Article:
The enthusiasm of these National Instruments events is legendary and it continually seeped through these social media sharings. Things like “My biggest takeaway from every #niweek keynote: science and engineering are freakin cool!” (@TheRealAdamKemp ) or “Dr T kicked off #NIWeek 2013 by talking about Graphical System Design, Industry 4.0 and Cyber-Physical systems (oh, and bagpipe tuners!)” (@mjg73 ) and “My twitter news feed is blown up because of #niweek 🙂 totally not complaining! LOVE the new #roboRIO (so jealous I don’t get to use it)” (@alexkay4235 ). Another reported “Nearly 4,000 attendees packed in for the #NIWeek conference with over 1,000 streaming online!..” And more wonder & delight, “3rd year here, and the #NIWeek keynote intro still raises the hair on my neck!” (@Backerthebiker) or “Dang! Opening video presentation at #NIWeek 2013 was AWESOME! Kicking off this year’s conference with a big boom.” (@lindseyjo23); “Ready for another day of great madness! Love #NIweek” (@Fabiola31416).

Dr James Truchard

Dr James Truchard

In think you get the idea!

The technology
Co-Founder Dr James Truchard kicked of in his inimitable style. The enthusiasm he generates is perhaps comparable to that generated by the founder of Apple though his style is completely different and perhaps understated though very real. He spoke about platforms and the future of virtual instrumentation. “From cyber physical systems to big Analog data solutions, graphical system design provides a platform based approach for measurement and control!”

Jeff Kodosky

Jeff Kodosky

The Applications
The second day commenced with a presentation by the other side of the foundation duo, Jeff Kodosky – the Father of Labview. Fostering discovery – using Labview in the most difficult applications. These include the iconic CERN project in Europe, sensitive healing technologies for cancer treatment and facilitating food production in otherwise impossible areas.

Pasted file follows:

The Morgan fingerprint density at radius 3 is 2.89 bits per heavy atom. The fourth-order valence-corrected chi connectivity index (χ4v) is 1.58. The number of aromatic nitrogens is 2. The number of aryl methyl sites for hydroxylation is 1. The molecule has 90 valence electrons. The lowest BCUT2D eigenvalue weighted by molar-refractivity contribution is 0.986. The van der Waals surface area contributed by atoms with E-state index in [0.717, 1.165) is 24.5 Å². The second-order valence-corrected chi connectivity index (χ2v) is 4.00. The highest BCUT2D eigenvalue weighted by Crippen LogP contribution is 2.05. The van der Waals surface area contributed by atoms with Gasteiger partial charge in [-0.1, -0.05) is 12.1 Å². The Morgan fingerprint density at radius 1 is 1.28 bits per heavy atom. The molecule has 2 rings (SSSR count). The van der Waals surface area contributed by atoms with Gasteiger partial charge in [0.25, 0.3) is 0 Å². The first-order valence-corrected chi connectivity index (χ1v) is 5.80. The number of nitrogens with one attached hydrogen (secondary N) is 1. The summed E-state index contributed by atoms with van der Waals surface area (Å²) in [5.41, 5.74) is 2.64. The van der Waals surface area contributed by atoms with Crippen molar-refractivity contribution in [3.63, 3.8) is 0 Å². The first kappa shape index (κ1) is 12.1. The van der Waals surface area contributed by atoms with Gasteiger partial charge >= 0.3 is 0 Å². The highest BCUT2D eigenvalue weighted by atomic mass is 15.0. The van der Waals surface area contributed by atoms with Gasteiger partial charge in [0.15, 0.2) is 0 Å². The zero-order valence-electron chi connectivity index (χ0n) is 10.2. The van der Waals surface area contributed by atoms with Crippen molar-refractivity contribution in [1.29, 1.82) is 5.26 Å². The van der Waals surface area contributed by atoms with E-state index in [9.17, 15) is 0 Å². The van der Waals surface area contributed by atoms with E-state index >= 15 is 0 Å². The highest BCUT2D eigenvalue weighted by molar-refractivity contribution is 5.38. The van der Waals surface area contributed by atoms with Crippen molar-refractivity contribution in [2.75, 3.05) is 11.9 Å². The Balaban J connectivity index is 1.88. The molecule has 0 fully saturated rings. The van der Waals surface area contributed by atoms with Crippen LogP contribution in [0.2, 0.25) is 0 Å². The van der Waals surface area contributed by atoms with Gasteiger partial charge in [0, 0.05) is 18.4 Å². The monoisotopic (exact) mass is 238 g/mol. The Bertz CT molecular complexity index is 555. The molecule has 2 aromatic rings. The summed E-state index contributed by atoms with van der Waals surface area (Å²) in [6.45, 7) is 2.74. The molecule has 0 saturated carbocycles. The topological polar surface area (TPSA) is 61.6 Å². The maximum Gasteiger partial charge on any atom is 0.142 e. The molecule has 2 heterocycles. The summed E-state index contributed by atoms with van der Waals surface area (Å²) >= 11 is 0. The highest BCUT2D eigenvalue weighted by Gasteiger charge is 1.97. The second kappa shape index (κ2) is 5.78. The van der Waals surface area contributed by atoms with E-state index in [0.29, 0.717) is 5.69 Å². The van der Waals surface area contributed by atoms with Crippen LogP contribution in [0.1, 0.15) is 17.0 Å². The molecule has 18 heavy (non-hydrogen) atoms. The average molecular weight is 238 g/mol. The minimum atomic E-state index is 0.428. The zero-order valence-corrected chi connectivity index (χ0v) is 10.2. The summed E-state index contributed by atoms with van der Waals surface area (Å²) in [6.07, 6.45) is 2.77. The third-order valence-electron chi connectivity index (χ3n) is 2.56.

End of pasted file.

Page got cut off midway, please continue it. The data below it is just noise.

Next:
Inspiring and Preparing the Next Generation of Innovators
“High school kids created these robots!”
Day three Ray Almgren discussed Inspiring and Preparing the Next Generation of Innovators, always a strong suite with National Instruments. However we have no intention in treating on these “keynote” sessions. No! National Instruments with their usual efficiency, have provide professional videos of NIWeek 2013 Keynote Presentations and they are well worth looking at. They have divided each days keynotes into four sections which means that one can navigate to the topics/technologies of interest.

There are a few presentations which impressed your correspondent.

The young are always impressed with robots. We were introduced to David Bocanegra, a youthful programmer (10 years old), using the LEGO® MINDSTORMS® EV3 system. He demonstrated his skill and the versitality of the EV3 software. When asked he enthusiastically responded “EV3 software is awsome…” (See pic at top of page!)

We saw some high-school students using the NI roboRIO on a frisbie fairing robot. They started the system and there was a pregnant pause interrupted by one of them saying “Uh-oh!” One of the Nat Instrument guys (Ray Algrem) came across to see what was wrong but obviously the students had it under control as they explained what the robot was doing while nothing could be seen.